Thursday, December 31, 2009

Bicycle Snow Cover!

As we head towards the New Year, I give you this image of our neighbor's awesome bicycle cover!

It is snowing here in Boston again and the forecast promises that it will continue doing so for four days straight. So far, I have not exactly been a heroic winter cyclist, but in 2010, I hope to get increasingly more comfortable. Other cycling goals include: touring long distance, conquering drop bars, developing stronger upper body musculature for wielding the Pashley, learning more about bicycle components, and dare I say, wheel building? Yes, that may be in my future over the winter months. Stay tuned and have a Happy New Year!

Wednesday, December 30, 2009

Chance Encounters and Boston Vintage Bikes

Taking advantage of the mild temperatures a couple of days ago, we went for another ride along the Charles River Trail, this time a nice long one. We were taking a break to photograph the bikes (a totally normal part of any day, right?), when I heard a very polite yet excited voice from the trail. Was I by chance the person from Lovely Bicycle? I guess of all the girls out there riding loop-frame bicycles with enormous red bows on the basket, I must be especially recognisable? I attribute it to my unique facial features.

We invited the gentleman to join us on the dock, and a fest of bicycle photography and discussion ensued.

Apparently, he collects photos of people photographing him. So this is my picture of him, taking a picture of me taking a picture of him.

And this is his picture of me, taking a picture of him taking a picture of me taking a... Really, the philosophical implications are staggering. You can see this and many other bicycle related pictures on verdammelt's photostream on flickr.

Here is a shot showing off his bicycle better (admittedly posed in what Steve A. calls my "Lenin in Finland" stance). The bicycle is a vintage BSA 3-speed step-through, which he found abandoned, rescued, restored back to health, and now uses as a winter bike.

Here is a somewhat blurry close-up. Our new acquaintance is proof of how common these rare vintage bicycles are in Boston. A BSA randomly left abandoned on the streets? Yup. It is a pretty cerulean-blue colour with nice lugs and a beautiful fork crown. You can't see them here, but the bike also has shimmery red grips on the handlebars that set off the blue frame quite nicely.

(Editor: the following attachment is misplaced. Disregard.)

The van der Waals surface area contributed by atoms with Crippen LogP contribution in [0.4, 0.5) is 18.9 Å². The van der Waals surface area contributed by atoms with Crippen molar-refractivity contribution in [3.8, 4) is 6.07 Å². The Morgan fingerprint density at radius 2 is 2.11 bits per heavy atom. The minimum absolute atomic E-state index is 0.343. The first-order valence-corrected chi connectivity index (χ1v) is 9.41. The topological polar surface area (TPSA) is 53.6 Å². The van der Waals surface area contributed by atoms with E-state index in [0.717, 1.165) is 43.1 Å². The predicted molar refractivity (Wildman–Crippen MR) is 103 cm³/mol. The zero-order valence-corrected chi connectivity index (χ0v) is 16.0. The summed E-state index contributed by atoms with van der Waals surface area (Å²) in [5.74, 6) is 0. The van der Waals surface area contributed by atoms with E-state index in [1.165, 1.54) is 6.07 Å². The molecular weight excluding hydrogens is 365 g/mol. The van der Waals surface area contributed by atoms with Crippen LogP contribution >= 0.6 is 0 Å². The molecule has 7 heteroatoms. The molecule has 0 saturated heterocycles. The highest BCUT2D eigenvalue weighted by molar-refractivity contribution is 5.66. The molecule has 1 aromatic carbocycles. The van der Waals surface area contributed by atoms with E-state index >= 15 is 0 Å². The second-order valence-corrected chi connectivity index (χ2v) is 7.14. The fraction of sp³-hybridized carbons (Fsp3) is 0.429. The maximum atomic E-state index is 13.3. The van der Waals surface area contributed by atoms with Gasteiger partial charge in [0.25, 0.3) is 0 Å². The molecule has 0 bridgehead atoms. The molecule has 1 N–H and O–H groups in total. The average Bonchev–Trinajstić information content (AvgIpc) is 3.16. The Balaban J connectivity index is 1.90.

And I love the unusual saddle. It is sprung pleather, with the look and feel of an old leather jacket - not the texture one normally sees on saddles. Overall, this is an excellent rescue, and the owner seems to care about bicycle and to like riding them very much. We enjoyed meeting him and thank him for posing for these photos!

Monday, December 28, 2009

Five Rivendell Fork Crowns

We were at Harris Cyclery the other day and I took the opportunity to photograph the fork crowns of the Rivendell frames that were hanging in the shop. Enjoy the colourburst!

the Atlantis

the original green Sam Hillborne

the orange Sam Hillborne

the A. Homer Hilsen

the Betty Foy

Nice, aren't they? I think the "curly-cue" design that's on the Betty Foy, the A. Homer Hilsen, and the orange Sam Hillborne tend to be most people's favourites. But as a girl of simple tastes, I prefer the one on the original green Hillborne.

Feeling Slow? A Simple Explanation

It's funny that no matter how much cycling experience we gain, we remain susceptible to those silly mistakes and those "duh!" moments. I am sure I have many, but the most recent one really had me smacking my forehead.